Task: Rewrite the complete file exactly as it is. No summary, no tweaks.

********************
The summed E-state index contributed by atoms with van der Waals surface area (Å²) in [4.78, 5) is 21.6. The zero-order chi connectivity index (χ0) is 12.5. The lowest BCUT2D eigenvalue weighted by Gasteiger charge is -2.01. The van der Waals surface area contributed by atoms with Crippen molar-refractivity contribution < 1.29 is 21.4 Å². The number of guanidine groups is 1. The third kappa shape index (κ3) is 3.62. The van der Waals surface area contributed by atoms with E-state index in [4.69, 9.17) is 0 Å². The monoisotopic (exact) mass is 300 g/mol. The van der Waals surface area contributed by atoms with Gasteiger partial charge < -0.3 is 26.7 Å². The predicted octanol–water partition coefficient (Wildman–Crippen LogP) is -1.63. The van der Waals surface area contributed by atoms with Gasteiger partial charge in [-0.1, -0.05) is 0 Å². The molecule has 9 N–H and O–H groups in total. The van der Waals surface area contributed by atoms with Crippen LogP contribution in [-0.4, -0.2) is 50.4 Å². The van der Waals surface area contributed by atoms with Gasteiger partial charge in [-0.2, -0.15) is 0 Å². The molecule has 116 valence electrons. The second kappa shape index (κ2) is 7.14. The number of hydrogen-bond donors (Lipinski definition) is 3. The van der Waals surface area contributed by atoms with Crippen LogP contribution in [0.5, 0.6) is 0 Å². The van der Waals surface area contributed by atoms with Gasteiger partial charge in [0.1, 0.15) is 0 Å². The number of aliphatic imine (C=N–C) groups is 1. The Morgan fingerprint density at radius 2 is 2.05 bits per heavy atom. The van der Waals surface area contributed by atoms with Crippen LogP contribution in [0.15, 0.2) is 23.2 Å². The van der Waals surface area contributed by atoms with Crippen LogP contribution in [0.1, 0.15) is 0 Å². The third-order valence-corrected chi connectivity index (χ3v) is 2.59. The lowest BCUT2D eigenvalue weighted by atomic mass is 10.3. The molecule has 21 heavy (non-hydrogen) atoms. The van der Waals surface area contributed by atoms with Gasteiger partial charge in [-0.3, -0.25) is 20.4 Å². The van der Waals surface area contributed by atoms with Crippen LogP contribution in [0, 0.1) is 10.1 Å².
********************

The summed E-state index contributed by atoms with van der Waals surface area (Å²) in [4.78, 5) is 21.6. The zero-order chi connectivity index (χ0) is 12.5. The lowest BCUT2D eigenvalue weighted by Gasteiger charge is -2.01. The van der Waals surface area contributed by atoms with Crippen molar-refractivity contribution < 1.29 is 21.4 Å². The number of guanidine groups is 1. The third kappa shape index (κ3) is 3.62. The van der Waals surface area contributed by atoms with E-state index in [4.69, 9.17) is 0 Å². The monoisotopic (exact) mass is 300 g/mol. The van der Waals surface area contributed by atoms with Gasteiger partial charge < -0.3 is 26.7 Å². The predicted octanol–water partition coefficient (Wildman–Crippen LogP) is -1.63. The van der Waals surface area contributed by atoms with Gasteiger partial charge in [-0.1, -0.05) is 0 Å². The molecule has 9 N–H and O–H groups in total. The van der Waals surface area contributed by atoms with Crippen LogP contribution in [-0.4, -0.2) is 50.4 Å². The van der Waals surface area contributed by atoms with Gasteiger partial charge in [-0.2, -0.15) is 0 Å². The molecule has 116 valence electrons. The second kappa shape index (κ2) is 7.14. The number of hydrogen-bond donors (Lipinski definition) is 3. The van der Waals surface area contributed by atoms with Crippen LogP contribution in [0.5, 0.6) is 0 Å². The van der Waals surface area contributed by atoms with Gasteiger partial charge in [0.1, 0.15) is 0 Å². The number of aliphatic imine (C=N–C) groups is 1. The Morgan fingerprint density at radius 2 is 2.05 bits per heavy atom. The van der Waals surface area contributed by atoms with Crippen LogP contribution in [0.15, 0.2) is 23.2 Å². The van der Waals surface area contributed by atoms with Crippen LogP contribution in [0.1, 0.15) is 0 Å². The third-order valence-corrected chi connectivity index (χ3v) is 2.59. The lowest BCUT2D eigenvalue weighted by atomic mass is 10.3. The molecule has 21 heavy (non-hydrogen) atoms. The van der Waals surface area contributed by atoms with Gasteiger partial charge in [-0.3, -0.25) is 20.4 Å². The van der Waals surface area contributed by atoms with Crippen LogP contribution in [0, 0.1) is 10.1 Å².